An intensive educational intervention targeting siblings of recently diagnosed melanoma patients leads to sustained improvements in the rate of self skin-examination, according to a new study.
Published in the August 15, 2006 issue of CANCER, a peer-reviewed journal of the American Cancer Society, the study reveals that the diagnosis of melanoma in a family member represents a unique teaching opportunity for lasting behavioral change targeting skin self-examination.
The study is the first randomized trial comparing the impact of interventions on skin cancer prevention and screening practices in a high-risk family group.
Melanoma is a cancer arising from pigmented cells called melanocytes, most commonly found in the skin. Because of its tendency to rapidly become invasive and metastasize to other organs, it is the deadliest of skin cancers. Regular, whole body skin examinations remain the most effective screening tool to reduce mortality rates and detect melanomas before they become invasive and fatal.
Over the last 50 years the incidence of melanoma has increased 15-fold, more than any other cancer, and in the last 25 years mortality has increased 28 percent. Exposure to ultraviolet radiation from the sun or tanning lamps greatly increases an individual’s risk. Melanoma risk is 2-8 times higher among people with a first-degree relative (e.g., father, mother, or sibling) diagnosed with the disease. However, many high-risk families are never screened by physicians or perform skin self-examinations.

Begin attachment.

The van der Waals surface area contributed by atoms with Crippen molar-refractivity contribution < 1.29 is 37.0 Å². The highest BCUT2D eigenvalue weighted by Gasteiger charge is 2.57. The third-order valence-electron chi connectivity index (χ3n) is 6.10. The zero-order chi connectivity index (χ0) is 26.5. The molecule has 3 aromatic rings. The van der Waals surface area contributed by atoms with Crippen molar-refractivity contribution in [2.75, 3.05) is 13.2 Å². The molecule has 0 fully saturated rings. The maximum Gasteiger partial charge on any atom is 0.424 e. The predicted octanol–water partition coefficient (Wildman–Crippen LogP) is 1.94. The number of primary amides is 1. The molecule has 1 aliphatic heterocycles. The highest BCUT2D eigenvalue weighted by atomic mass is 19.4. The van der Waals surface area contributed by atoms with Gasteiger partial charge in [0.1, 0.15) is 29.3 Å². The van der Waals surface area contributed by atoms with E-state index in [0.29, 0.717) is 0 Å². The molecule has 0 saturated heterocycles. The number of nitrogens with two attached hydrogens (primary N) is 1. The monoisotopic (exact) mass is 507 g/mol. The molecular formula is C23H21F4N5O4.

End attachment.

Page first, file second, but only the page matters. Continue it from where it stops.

Led by Alan Geller, M.P.H., R.N. of the Department of Dermatology at the Boston University School of Medicine, a team of investigators conducted a trial to evaluate an intensive, personalized intervention to improve screening and prevention practices in siblings of melanoma patients: 1) conducting routine skin self-examinations; 2) receiving skin cancer screening exams by a dermatologist; and 3) using sun protection practices to prevent cancer. High-risk siblings were randomly assigned to receive either the intervention or the standard of care and followed for 12 months. Subjects assigned to the intervention received three telephone-counseling sessions and personalized, targeted educational reading material mailings, and were referred to free screening exams. Subjects in the control arm were notified by their affected sibling and encouraged to see a physician.
After 12 months the intervention was successful in significantly increasing the number of siblings who performed skin self-examinations, including comparing moles and surveying the back, compared to the control group. However, there was no difference between intervention and control groups for either physician examinations or use of sun protection largely because of improved physician screening in the control group. In both the intervention and control groups the use of sunscreen increased.
This study provides insight into patterns of melanoma screening and protection practiced by this high-risk population. Furthermore, by identifying the behaviors that can be modified, it “may provide a useful foundation for future efforts to target the more than half million siblings at risk for melanoma,” conclude the authors.